A tireless musical explorer and inventor, Cowell was born March 11, 1897 in Menlo Park, California. He grew up surrounded by a wide variety of Oriental musical traditions, consisting of his father's Irish folk heritage, and his mother's Midwestern folk tunes. Already composing in his early teens, Cowell began formal training at age 16 with Charles Seeger at the University of California. Further studies focused primarily on world music cultures. His use of varied sound materials, experimental compositional procedures, and a rich palette colored by multiple non-European and folk influences revolutionized American music and popularized, most notably, the tone cluster as an element in compositional design.
In addition to tone clusters evident in such works as Advertisement and Tiger, Cowell experimented with the "string piano" in works like The Aeolian Harp and The Banshee where strings are strummed or plucked inside the piano. Studies of the musical cultures of Africa, Java, and North and South India enabled Cowell to stretch and redefine Western notions of melody and rhythm; mastery of the gamelan and the theory of gamelan composition led to further explorations with exotic instruments and percussion. Later, Cowell developed the concept of indeterminancy or "elastic form" in works like the Mosaic Quartet (where performers determine the order and alternation of movements).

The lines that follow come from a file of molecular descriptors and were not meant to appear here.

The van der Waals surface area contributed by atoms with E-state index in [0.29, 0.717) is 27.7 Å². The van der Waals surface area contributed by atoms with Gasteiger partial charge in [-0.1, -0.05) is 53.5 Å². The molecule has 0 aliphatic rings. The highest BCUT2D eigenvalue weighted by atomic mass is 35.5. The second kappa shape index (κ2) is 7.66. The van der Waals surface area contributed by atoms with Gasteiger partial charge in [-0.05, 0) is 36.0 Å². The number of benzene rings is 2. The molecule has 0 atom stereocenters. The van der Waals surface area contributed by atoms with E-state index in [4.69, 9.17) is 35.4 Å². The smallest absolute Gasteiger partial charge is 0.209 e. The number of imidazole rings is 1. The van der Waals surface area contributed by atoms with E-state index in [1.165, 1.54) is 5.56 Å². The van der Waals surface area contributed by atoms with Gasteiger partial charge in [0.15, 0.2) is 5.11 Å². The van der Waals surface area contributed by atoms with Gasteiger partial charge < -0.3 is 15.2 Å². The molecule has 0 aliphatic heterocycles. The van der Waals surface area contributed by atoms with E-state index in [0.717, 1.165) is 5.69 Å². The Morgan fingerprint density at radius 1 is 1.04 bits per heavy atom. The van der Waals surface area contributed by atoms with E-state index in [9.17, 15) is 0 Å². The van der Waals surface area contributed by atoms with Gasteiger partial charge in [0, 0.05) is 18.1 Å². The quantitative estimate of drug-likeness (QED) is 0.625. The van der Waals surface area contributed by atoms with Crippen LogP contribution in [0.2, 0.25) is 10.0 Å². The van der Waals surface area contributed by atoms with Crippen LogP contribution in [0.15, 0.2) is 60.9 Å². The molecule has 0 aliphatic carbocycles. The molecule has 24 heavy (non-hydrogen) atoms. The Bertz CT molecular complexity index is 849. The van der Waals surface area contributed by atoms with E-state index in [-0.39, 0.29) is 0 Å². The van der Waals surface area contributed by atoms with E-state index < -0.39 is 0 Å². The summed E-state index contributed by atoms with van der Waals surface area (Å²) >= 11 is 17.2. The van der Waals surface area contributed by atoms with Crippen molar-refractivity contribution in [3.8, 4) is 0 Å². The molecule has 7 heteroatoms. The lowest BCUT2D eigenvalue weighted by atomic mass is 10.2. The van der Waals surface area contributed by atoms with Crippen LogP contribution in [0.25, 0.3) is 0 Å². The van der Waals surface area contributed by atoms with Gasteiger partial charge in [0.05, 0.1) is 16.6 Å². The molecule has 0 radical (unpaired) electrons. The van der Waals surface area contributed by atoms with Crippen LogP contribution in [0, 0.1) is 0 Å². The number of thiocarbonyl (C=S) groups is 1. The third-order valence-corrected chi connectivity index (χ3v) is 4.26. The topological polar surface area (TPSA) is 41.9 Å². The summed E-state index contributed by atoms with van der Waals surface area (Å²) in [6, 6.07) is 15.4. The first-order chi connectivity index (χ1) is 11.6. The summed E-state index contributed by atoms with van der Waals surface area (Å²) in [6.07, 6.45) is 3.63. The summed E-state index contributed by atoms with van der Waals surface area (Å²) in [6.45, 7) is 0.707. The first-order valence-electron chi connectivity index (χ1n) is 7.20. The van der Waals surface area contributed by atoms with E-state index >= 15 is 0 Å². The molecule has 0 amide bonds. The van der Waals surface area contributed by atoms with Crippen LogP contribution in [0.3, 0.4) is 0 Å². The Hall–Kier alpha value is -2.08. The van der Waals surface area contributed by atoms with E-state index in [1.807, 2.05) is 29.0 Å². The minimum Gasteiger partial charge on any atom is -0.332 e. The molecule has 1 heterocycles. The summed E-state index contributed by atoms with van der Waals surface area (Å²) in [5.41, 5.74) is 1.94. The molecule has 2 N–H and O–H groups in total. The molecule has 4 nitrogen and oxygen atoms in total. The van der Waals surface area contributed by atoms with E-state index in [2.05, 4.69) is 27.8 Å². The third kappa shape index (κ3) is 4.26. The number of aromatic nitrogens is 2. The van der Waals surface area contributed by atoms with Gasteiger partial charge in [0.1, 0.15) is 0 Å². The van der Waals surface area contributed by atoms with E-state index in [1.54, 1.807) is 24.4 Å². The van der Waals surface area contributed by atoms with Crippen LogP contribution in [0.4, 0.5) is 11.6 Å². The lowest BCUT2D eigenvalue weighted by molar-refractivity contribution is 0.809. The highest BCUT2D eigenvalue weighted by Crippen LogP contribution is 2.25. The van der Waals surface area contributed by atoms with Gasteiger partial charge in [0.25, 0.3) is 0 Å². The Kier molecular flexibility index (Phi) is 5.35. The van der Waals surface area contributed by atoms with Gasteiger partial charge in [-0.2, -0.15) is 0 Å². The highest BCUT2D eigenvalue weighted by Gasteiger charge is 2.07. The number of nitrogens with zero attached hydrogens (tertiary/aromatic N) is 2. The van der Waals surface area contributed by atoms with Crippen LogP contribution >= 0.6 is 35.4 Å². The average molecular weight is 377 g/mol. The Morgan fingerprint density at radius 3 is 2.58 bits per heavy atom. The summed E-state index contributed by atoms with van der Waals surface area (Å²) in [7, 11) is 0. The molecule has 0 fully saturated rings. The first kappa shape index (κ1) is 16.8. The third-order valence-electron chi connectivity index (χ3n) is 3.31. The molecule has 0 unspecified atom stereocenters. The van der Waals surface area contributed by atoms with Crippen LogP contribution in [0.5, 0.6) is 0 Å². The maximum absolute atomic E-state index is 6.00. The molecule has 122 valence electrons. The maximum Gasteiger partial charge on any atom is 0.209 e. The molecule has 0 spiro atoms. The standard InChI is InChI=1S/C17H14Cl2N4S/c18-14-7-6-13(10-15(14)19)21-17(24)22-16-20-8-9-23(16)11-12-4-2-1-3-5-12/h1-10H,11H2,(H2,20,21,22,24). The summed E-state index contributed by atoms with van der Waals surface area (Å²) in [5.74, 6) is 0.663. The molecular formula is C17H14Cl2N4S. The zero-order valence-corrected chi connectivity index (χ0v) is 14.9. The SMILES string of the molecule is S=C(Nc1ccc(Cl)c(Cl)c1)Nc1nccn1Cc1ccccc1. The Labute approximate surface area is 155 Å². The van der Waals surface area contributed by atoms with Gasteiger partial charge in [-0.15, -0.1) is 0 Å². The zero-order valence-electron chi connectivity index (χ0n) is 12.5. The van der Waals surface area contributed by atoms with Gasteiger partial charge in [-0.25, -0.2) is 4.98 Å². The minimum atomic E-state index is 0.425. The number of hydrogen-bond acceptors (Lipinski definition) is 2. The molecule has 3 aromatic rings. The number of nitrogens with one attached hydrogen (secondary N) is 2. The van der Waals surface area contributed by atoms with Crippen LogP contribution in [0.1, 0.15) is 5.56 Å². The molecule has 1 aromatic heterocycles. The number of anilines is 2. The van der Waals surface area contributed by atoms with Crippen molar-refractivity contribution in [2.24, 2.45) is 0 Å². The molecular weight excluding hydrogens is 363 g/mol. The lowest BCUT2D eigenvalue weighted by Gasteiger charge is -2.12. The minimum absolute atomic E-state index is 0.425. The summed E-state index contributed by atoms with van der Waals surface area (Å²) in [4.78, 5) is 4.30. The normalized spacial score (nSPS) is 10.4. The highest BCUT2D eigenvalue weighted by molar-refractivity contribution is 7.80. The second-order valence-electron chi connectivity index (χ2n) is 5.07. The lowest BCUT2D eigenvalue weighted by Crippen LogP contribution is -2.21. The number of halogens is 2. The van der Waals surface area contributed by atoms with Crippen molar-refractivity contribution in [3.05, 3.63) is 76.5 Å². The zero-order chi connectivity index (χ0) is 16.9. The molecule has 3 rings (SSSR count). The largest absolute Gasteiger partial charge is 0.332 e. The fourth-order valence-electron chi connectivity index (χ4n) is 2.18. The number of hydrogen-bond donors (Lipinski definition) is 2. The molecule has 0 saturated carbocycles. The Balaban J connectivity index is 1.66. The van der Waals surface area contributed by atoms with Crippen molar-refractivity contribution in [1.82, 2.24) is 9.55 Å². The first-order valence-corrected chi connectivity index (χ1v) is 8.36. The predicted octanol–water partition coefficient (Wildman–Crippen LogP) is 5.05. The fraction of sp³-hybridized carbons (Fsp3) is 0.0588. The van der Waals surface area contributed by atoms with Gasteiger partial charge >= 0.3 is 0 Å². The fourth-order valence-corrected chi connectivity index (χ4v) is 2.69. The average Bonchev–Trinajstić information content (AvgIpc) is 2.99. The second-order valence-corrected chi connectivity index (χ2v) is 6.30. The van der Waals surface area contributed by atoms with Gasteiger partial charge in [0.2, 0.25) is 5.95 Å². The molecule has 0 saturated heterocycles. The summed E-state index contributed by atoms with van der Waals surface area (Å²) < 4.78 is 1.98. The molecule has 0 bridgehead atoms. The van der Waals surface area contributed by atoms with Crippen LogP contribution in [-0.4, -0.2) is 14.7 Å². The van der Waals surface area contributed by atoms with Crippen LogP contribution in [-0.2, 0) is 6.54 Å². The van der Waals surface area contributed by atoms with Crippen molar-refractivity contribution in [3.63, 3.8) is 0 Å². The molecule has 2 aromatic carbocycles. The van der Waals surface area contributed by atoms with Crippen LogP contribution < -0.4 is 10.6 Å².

Cowell's influence is legion, counting among his students John Cage, Lou Harrison, and George Gershwin. Cowell taught at the New School for Social Research in New York and also held posts at the Peabody Conservatory and Columbia University. A plethora of awards, grants, and honorary degrees was capped by his election in 1951 to the American Institute of Arts and Letters.